The Convention on International Trade in Endangered Species of Wild Fauna and Flora (CITES) was introduced to regulate international trade in endangered species. The aim is to ensure that international trade in wildlife specimens does not jeopardize their survival. Currently, the convention has more than 170 signatories. Dusky dolphins are listed in Schedule II, which means that they are considered a species that is not necessarily threatened with extinction, but trade with them must be controlled in order to avoid use incompatible with their survival. Therefore, all international trade must be regulated by the signatory countries through the CITES secretariat and the Conference of the Parties. At present, no international trade in obscure dolphins is known. CITES is an international agreement to which states and regional economic integration organizations voluntarily comply. States that have agreed to be bound by the Convention (CITES) are called contracting parties. Although CITES is legally binding on the contracting parties – that is, they must implement the convention – it is not a substitute for national laws. On the contrary, it provides a framework that must be respected by each contracting party that must adopt its own national legislation in order to ensure the implementation of CITES at the national level. CITES (Convention on International Trade in Endangered Species of Wild Fauna and Flora) is an international agreement between governments.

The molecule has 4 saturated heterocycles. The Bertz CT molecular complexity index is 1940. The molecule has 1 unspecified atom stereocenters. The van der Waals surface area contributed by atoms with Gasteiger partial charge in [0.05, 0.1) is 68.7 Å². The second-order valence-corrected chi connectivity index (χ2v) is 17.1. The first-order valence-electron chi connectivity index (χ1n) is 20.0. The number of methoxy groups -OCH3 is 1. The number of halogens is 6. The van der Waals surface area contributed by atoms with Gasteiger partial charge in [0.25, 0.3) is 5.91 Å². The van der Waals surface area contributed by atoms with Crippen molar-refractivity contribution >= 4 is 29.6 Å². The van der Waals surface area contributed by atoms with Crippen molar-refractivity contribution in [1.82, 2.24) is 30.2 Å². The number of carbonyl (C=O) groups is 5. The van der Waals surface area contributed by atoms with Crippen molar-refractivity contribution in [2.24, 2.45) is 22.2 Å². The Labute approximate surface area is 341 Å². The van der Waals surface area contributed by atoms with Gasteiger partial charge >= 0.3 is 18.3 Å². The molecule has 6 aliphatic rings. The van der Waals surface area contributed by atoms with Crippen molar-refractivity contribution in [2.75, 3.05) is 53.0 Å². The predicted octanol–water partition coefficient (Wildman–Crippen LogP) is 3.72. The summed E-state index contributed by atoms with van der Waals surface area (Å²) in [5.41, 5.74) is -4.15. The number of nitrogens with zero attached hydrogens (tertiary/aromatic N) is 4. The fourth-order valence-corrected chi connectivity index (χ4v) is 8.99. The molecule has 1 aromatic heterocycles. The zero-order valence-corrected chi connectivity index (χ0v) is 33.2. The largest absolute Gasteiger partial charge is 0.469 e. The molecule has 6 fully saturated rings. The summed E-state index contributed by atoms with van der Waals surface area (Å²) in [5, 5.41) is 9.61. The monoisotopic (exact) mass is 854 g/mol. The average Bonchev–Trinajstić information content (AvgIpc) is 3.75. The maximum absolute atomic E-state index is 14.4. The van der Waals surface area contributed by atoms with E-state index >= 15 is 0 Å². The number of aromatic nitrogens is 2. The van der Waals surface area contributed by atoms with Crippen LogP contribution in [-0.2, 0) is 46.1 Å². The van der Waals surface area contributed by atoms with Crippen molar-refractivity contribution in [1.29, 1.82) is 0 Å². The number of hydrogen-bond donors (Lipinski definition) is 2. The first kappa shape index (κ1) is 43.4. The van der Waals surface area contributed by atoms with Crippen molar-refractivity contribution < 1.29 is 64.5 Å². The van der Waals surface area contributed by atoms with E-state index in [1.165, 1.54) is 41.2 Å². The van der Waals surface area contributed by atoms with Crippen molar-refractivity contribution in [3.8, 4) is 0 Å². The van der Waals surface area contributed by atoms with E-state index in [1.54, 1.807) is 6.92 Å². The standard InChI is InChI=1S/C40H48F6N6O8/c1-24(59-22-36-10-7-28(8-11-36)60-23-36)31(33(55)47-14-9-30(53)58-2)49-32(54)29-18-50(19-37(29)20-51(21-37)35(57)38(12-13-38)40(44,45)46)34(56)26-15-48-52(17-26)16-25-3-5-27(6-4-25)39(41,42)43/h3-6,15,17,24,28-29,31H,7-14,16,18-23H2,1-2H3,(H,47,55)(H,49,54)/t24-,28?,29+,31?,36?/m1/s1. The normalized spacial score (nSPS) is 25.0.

The aim is to ensure that international trade in wildlife specimens does not jeopardize their survival. For this reason, there is an urgent need in Southeast Asian countries for practical guidelines and clear recommendations on how to effectively treat captive elephants so that health, reproduction and well-being are taken into account and guaranteed at all times. In 2011, Africam Safari Park and the Golden Triangle Asian Elephant Foundation (GTAEF) created the Target Training Project in the region. This project offers another non-traditional method to replace the traditional training method and raises awareness of these problems throughout the region. All of this involves local, national and international workshops where mahouts, veterinarians and camp leaders can learn and exercise the skills that international professional instructors have actually developed by working in zoos with high standards of elephant care and well-being, but with no intention of criticizing or underestimating their current management system or imposing another.